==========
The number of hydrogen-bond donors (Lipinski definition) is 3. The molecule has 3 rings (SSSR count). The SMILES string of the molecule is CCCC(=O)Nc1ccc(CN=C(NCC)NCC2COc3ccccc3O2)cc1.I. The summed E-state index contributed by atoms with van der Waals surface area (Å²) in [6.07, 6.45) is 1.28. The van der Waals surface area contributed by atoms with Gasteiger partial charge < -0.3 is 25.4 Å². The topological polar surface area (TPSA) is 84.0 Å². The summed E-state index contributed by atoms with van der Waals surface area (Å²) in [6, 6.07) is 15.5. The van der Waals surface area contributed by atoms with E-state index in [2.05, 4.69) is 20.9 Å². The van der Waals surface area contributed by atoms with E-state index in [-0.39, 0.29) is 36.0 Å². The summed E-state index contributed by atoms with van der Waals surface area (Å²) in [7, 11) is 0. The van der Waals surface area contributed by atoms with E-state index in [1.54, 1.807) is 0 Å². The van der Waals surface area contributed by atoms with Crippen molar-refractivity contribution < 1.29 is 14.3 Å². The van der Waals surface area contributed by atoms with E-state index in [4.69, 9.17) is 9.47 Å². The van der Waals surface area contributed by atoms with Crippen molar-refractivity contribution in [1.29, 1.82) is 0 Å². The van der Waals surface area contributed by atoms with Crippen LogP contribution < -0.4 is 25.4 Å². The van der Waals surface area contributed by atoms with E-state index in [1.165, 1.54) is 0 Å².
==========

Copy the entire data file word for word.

The number of hydrogen-bond donors (Lipinski definition) is 3. The molecule has 3 rings (SSSR count). The SMILES string of the molecule is CCCC(=O)Nc1ccc(CN=C(NCC)NCC2COc3ccccc3O2)cc1.I. The summed E-state index contributed by atoms with van der Waals surface area (Å²) in [6.07, 6.45) is 1.28. The van der Waals surface area contributed by atoms with Gasteiger partial charge < -0.3 is 25.4 Å². The topological polar surface area (TPSA) is 84.0 Å². The summed E-state index contributed by atoms with van der Waals surface area (Å²) in [6, 6.07) is 15.5. The van der Waals surface area contributed by atoms with E-state index in [2.05, 4.69) is 20.9 Å². The van der Waals surface area contributed by atoms with E-state index in [-0.39, 0.29) is 36.0 Å². The summed E-state index contributed by atoms with van der Waals surface area (Å²) in [7, 11) is 0. The van der Waals surface area contributed by atoms with E-state index in [1.54, 1.807) is 0 Å². The van der Waals surface area contributed by atoms with Crippen molar-refractivity contribution < 1.29 is 14.3 Å². The van der Waals surface area contributed by atoms with E-state index in [4.69, 9.17) is 9.47 Å². The van der Waals surface area contributed by atoms with Crippen molar-refractivity contribution in [1.29, 1.82) is 0 Å². The van der Waals surface area contributed by atoms with Crippen LogP contribution < -0.4 is 25.4 Å². The van der Waals surface area contributed by atoms with E-state index in [1.165, 1.54) is 0 Å².